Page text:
The Museum's Television Documentary Advisory Committee members are Jon Alpert, Downtown Community Television Center; Nancy Dubuc, A&E; David Fanning, Frontline; Paola Freccero, Sundance Channel; Liz Garbus, Moxie Firecracker Films; Chana Gazit, Steward/Gazit Productions; Rena Golden, CNN International; David Grubin, David Grubin Productions; Diana Holtzberg, Films Transit International; Marjorie Kaplan, Discovery Kids/Discovery Communications, Inc.;  Lynne Kirby, Court TV; Barbara Kopple, Cabin Creek Films; Susan Lacy, American Masters; Lauren Lazin, MTV News and Documentaries; Ruby Lerner, Creative Capital; Al Maysles, Maysles Films, Inc.; Cara Mertes, P.O.V.; StanleyMoger, SFM Entertainment, LLC; Nina Henderson Moore, BET; Sheila Nevins, HBO; Elizabeth Peters, Association of Independent Video and Filmmakers; Steve Rosenbaum, Broadcast News Networks Inc. and Camera Planet; Vivian Schiller, Discovery; Prof. George Stoney, Tisch School of the Arts; Rosalind P. Walter; Susan Werbe, The History Channel; Christopher Wilcha, Filmmaker; and Kristal Brent Zook, Columbia University. 

The Museum of Television & Radio, with locations in New York and Los Angeles, was founded by William S. Paley to collect and preserve television and radio programs and advertisements and to make them available to the public. Since opening in 1976, the Museum has organized exhibitions, screening and listening series, seminars, and education classes to showcase its preeminent collection of over 100,000 television and radio programs and advertisements and to provide a critical forum for the interpretation of these media and their significance in our society. Programs in the Museum's collection are selected for their artistic, cultural, and historic significance.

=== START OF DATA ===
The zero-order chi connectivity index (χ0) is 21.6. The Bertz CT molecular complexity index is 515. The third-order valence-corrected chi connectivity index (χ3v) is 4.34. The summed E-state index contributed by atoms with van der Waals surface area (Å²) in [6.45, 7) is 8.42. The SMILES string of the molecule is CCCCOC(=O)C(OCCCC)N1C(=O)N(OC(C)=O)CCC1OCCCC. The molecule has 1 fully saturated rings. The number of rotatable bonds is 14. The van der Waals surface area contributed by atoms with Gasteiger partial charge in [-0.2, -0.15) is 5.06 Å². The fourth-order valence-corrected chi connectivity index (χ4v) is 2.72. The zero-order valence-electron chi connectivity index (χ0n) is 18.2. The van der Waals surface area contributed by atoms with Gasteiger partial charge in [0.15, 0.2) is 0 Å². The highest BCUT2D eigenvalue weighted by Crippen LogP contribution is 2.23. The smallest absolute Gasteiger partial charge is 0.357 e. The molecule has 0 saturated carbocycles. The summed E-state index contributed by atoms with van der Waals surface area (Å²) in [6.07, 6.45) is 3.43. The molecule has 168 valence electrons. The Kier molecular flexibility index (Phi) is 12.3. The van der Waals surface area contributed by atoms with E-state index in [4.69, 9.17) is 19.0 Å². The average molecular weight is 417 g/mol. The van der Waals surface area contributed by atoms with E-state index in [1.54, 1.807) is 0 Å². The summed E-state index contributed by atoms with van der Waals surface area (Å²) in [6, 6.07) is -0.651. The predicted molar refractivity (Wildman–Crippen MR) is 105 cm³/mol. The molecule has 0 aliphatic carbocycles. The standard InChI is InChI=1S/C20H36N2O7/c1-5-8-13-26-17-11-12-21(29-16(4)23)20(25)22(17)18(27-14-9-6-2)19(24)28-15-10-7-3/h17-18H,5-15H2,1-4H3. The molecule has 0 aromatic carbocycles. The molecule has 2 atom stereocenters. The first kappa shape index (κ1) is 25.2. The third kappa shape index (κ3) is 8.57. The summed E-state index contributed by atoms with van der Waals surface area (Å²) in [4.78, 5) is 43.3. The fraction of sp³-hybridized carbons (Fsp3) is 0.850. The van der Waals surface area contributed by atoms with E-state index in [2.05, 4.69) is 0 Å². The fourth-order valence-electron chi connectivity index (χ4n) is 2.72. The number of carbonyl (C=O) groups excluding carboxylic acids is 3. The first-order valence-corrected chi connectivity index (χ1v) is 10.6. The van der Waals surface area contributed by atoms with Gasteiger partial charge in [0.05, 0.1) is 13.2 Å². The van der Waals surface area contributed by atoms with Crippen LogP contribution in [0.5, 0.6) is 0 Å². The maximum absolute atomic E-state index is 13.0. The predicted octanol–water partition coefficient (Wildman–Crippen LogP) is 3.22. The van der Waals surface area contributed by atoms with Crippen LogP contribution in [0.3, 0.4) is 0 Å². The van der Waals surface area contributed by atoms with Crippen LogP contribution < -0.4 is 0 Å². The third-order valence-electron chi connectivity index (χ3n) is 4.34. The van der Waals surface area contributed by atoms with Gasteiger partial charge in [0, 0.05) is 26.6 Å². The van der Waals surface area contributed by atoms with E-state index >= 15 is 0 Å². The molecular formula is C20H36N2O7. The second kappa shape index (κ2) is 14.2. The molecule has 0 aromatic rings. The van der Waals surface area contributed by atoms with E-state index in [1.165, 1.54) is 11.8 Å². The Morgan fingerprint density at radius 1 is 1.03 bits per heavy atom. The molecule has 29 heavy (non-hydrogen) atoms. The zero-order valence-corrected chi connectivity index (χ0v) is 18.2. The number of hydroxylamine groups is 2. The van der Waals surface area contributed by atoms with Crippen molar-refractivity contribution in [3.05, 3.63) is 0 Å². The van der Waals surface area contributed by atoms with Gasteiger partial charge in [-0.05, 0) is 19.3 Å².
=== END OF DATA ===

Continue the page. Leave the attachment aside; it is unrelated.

The Museum of Television & Radio in New York, located at 25 West 52 Street in Manhattan, is open Tuesdays through Sundays from noon to 6:00 p.m. and until 8:00 p.m. on Thursdays. The Museum of Television & Radio in California, located at 465 North Beverly Drive in Beverly Hills, is open Wednesdays through Sundays from noon to 5:00 p.m. Both Museums are closed on New Year's Day, Independence Day, Thanksgiving, and Christmas. Suggested contribution: Members free; $10.00 for adults; $8.00 for senior citizens and students; and $5.00 for children under fourteen. Admission is free in Los Angeles. The public areas in both Museums are accessible to wheelchairs, and assisted listening devices are available. Programs are subject to change. You may call the Museum in New York at (212) 621-6800, or in Los Angeles at (310) 786-1000. Visit the Museum's website at